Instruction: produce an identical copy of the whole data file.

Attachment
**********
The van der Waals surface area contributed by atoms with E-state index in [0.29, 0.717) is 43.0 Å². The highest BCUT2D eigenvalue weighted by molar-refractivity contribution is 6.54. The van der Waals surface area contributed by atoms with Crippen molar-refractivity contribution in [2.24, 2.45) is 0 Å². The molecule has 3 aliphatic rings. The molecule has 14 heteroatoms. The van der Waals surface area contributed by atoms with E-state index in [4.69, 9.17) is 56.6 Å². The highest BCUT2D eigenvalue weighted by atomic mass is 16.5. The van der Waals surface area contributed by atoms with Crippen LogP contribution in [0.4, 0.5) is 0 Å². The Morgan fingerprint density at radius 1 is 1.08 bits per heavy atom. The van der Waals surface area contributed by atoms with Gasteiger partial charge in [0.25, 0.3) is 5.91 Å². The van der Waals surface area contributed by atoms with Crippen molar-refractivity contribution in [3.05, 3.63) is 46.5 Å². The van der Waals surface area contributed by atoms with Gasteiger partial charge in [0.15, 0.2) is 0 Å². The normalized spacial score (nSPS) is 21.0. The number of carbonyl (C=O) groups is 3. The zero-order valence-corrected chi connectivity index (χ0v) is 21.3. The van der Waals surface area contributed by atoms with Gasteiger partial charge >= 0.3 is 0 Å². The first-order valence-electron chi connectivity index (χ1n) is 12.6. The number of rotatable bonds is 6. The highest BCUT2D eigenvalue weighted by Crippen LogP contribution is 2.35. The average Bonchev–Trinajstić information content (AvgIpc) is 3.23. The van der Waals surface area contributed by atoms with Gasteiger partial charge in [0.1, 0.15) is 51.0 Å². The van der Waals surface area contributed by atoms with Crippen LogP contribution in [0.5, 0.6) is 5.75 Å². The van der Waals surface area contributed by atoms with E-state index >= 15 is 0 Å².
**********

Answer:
The van der Waals surface area contributed by atoms with E-state index in [0.29, 0.717) is 43.0 Å². The highest BCUT2D eigenvalue weighted by molar-refractivity contribution is 6.54. The van der Waals surface area contributed by atoms with Crippen molar-refractivity contribution in [2.24, 2.45) is 0 Å². The molecule has 3 aliphatic rings. The molecule has 14 heteroatoms. The van der Waals surface area contributed by atoms with E-state index in [4.69, 9.17) is 56.6 Å². The highest BCUT2D eigenvalue weighted by atomic mass is 16.5. The van der Waals surface area contributed by atoms with Crippen LogP contribution in [0.4, 0.5) is 0 Å². The Morgan fingerprint density at radius 1 is 1.08 bits per heavy atom. The van der Waals surface area contributed by atoms with Gasteiger partial charge in [0.25, 0.3) is 5.91 Å². The van der Waals surface area contributed by atoms with Crippen molar-refractivity contribution in [3.05, 3.63) is 46.5 Å². The van der Waals surface area contributed by atoms with Gasteiger partial charge in [0.15, 0.2) is 0 Å². The normalized spacial score (nSPS) is 21.0. The number of carbonyl (C=O) groups is 3. The zero-order valence-corrected chi connectivity index (χ0v) is 21.3. The van der Waals surface area contributed by atoms with Gasteiger partial charge >= 0.3 is 0 Å². The first-order valence-electron chi connectivity index (χ1n) is 12.6. The number of rotatable bonds is 6. The highest BCUT2D eigenvalue weighted by Crippen LogP contribution is 2.35. The average Bonchev–Trinajstić information content (AvgIpc) is 3.23. The van der Waals surface area contributed by atoms with Gasteiger partial charge in [0.1, 0.15) is 51.0 Å². The van der Waals surface area contributed by atoms with Crippen LogP contribution in [0.5, 0.6) is 5.75 Å². The van der Waals surface area contributed by atoms with E-state index >= 15 is 0 Å².